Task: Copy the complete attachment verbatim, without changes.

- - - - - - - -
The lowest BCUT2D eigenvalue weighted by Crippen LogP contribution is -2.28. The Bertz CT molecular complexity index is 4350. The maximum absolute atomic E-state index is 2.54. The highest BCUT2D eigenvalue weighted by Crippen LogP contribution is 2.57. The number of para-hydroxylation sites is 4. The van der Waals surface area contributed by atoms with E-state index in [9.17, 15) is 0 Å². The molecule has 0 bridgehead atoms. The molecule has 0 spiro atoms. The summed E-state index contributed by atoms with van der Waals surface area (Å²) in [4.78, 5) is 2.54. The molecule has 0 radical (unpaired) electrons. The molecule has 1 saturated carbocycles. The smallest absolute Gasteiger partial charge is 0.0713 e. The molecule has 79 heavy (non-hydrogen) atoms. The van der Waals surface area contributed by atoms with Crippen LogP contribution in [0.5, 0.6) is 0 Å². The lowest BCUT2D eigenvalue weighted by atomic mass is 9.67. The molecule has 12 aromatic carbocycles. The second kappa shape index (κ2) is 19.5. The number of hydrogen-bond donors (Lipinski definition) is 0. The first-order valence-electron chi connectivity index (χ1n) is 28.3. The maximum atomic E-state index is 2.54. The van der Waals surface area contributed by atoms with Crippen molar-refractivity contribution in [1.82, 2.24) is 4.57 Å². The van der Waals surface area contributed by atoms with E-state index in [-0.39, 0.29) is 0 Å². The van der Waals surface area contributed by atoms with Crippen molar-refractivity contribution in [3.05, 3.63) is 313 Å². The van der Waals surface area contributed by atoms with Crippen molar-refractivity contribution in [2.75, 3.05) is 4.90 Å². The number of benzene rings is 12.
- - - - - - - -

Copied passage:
The lowest BCUT2D eigenvalue weighted by Crippen LogP contribution is -2.28. The Bertz CT molecular complexity index is 4350. The maximum absolute atomic E-state index is 2.54. The highest BCUT2D eigenvalue weighted by Crippen LogP contribution is 2.57. The number of para-hydroxylation sites is 4. The van der Waals surface area contributed by atoms with E-state index in [9.17, 15) is 0 Å². The molecule has 0 bridgehead atoms. The molecule has 0 spiro atoms. The summed E-state index contributed by atoms with van der Waals surface area (Å²) in [4.78, 5) is 2.54. The molecule has 0 radical (unpaired) electrons. The molecule has 1 saturated carbocycles. The smallest absolute Gasteiger partial charge is 0.0713 e. The molecule has 79 heavy (non-hydrogen) atoms. The van der Waals surface area contributed by atoms with Crippen LogP contribution in [0.5, 0.6) is 0 Å². The lowest BCUT2D eigenvalue weighted by atomic mass is 9.67. The molecule has 12 aromatic carbocycles. The second kappa shape index (κ2) is 19.5. The number of hydrogen-bond donors (Lipinski definition) is 0. The first-order valence-electron chi connectivity index (χ1n) is 28.3. The maximum atomic E-state index is 2.54. The van der Waals surface area contributed by atoms with Crippen molar-refractivity contribution in [1.82, 2.24) is 4.57 Å². The van der Waals surface area contributed by atoms with E-state index in [-0.39, 0.29) is 0 Å². The van der Waals surface area contributed by atoms with Crippen molar-refractivity contribution in [3.05, 3.63) is 313 Å². The van der Waals surface area contributed by atoms with Crippen molar-refractivity contribution in [2.75, 3.05) is 4.90 Å². The number of benzene rings is 12.